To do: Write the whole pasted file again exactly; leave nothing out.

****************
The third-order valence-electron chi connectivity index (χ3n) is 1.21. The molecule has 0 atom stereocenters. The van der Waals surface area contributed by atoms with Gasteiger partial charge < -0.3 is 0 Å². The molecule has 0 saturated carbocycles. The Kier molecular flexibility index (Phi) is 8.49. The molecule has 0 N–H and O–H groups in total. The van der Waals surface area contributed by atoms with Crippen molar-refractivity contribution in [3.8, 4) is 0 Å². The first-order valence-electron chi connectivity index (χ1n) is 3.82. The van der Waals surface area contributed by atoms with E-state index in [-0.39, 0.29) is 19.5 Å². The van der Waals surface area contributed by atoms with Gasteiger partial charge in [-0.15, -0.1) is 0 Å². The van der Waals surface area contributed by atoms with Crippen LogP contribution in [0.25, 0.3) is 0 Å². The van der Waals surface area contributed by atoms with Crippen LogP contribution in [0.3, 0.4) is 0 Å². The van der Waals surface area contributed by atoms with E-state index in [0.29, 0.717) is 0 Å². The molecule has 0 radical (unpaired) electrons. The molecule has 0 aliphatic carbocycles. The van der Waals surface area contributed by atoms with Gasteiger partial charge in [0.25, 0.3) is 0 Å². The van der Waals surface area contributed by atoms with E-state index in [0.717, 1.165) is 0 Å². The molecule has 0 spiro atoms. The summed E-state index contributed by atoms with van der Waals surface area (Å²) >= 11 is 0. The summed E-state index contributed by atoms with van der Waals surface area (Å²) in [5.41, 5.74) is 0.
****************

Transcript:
The third-order valence-electron chi connectivity index (χ3n) is 1.21. The molecule has 0 atom stereocenters. The van der Waals surface area contributed by atoms with Gasteiger partial charge < -0.3 is 0 Å². The molecule has 0 saturated carbocycles. The Kier molecular flexibility index (Phi) is 8.49. The molecule has 0 N–H and O–H groups in total. The van der Waals surface area contributed by atoms with Crippen molar-refractivity contribution in [3.8, 4) is 0 Å². The first-order valence-electron chi connectivity index (χ1n) is 3.82. The van der Waals surface area contributed by atoms with E-state index in [-0.39, 0.29) is 19.5 Å². The van der Waals surface area contributed by atoms with Gasteiger partial charge in [-0.15, -0.1) is 0 Å². The van der Waals surface area contributed by atoms with Crippen LogP contribution in [0.25, 0.3) is 0 Å². The van der Waals surface area contributed by atoms with Crippen LogP contribution in [0.3, 0.4) is 0 Å². The van der Waals surface area contributed by atoms with E-state index in [0.29, 0.717) is 0 Å². The molecule has 0 radical (unpaired) electrons. The molecule has 0 aliphatic carbocycles. The van der Waals surface area contributed by atoms with Gasteiger partial charge in [0.25, 0.3) is 0 Å². The van der Waals surface area contributed by atoms with E-state index in [0.717, 1.165) is 0 Å². The molecule has 0 spiro atoms. The summed E-state index contributed by atoms with van der Waals surface area (Å²) >= 11 is 0. The summed E-state index contributed by atoms with van der Waals surface area (Å²) in [5.41, 5.74) is 0.